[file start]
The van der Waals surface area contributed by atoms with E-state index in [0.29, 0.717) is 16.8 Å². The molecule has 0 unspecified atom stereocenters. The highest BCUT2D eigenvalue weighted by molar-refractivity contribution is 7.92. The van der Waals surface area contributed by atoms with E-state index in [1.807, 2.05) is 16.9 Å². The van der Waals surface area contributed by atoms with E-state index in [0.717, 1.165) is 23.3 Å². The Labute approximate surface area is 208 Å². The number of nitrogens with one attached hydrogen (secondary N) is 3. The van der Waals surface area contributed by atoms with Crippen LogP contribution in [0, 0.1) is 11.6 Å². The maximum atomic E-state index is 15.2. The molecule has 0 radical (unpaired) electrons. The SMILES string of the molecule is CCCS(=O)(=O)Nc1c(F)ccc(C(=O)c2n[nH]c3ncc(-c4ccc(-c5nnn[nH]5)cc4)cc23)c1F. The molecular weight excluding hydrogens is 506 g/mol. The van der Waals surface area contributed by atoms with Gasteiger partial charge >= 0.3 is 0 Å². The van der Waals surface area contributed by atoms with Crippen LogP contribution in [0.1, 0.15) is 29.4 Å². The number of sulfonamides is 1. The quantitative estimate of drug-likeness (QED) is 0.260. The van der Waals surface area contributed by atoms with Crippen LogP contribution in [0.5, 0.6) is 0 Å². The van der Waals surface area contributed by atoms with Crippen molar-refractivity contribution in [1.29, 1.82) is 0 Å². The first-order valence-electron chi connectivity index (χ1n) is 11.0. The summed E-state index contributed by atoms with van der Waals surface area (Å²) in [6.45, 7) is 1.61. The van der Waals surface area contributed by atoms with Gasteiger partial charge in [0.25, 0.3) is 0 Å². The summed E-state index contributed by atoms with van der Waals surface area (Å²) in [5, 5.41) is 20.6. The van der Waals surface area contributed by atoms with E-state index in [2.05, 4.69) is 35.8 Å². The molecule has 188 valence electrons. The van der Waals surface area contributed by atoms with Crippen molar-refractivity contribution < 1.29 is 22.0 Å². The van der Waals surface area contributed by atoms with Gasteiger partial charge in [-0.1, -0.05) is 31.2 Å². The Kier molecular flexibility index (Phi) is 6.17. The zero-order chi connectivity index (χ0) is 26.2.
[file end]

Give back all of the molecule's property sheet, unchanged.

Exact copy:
The van der Waals surface area contributed by atoms with E-state index in [0.29, 0.717) is 16.8 Å². The molecule has 0 unspecified atom stereocenters. The highest BCUT2D eigenvalue weighted by molar-refractivity contribution is 7.92. The van der Waals surface area contributed by atoms with E-state index in [1.807, 2.05) is 16.9 Å². The van der Waals surface area contributed by atoms with E-state index in [0.717, 1.165) is 23.3 Å². The Labute approximate surface area is 208 Å². The number of nitrogens with one attached hydrogen (secondary N) is 3. The van der Waals surface area contributed by atoms with Crippen LogP contribution in [0, 0.1) is 11.6 Å². The maximum atomic E-state index is 15.2. The molecule has 0 radical (unpaired) electrons. The SMILES string of the molecule is CCCS(=O)(=O)Nc1c(F)ccc(C(=O)c2n[nH]c3ncc(-c4ccc(-c5nnn[nH]5)cc4)cc23)c1F. The molecular weight excluding hydrogens is 506 g/mol. The van der Waals surface area contributed by atoms with Gasteiger partial charge >= 0.3 is 0 Å². The van der Waals surface area contributed by atoms with Crippen LogP contribution in [0.1, 0.15) is 29.4 Å². The number of sulfonamides is 1. The quantitative estimate of drug-likeness (QED) is 0.260. The van der Waals surface area contributed by atoms with Crippen LogP contribution in [0.5, 0.6) is 0 Å². The van der Waals surface area contributed by atoms with Crippen molar-refractivity contribution in [1.29, 1.82) is 0 Å². The first-order valence-electron chi connectivity index (χ1n) is 11.0. The summed E-state index contributed by atoms with van der Waals surface area (Å²) in [6.45, 7) is 1.61. The van der Waals surface area contributed by atoms with Gasteiger partial charge in [0.25, 0.3) is 0 Å². The summed E-state index contributed by atoms with van der Waals surface area (Å²) in [5, 5.41) is 20.6. The van der Waals surface area contributed by atoms with E-state index in [2.05, 4.69) is 35.8 Å². The molecule has 188 valence electrons. The van der Waals surface area contributed by atoms with Crippen molar-refractivity contribution < 1.29 is 22.0 Å². The van der Waals surface area contributed by atoms with Gasteiger partial charge in [-0.1, -0.05) is 31.2 Å². The Kier molecular flexibility index (Phi) is 6.17. The zero-order chi connectivity index (χ0) is 26.2.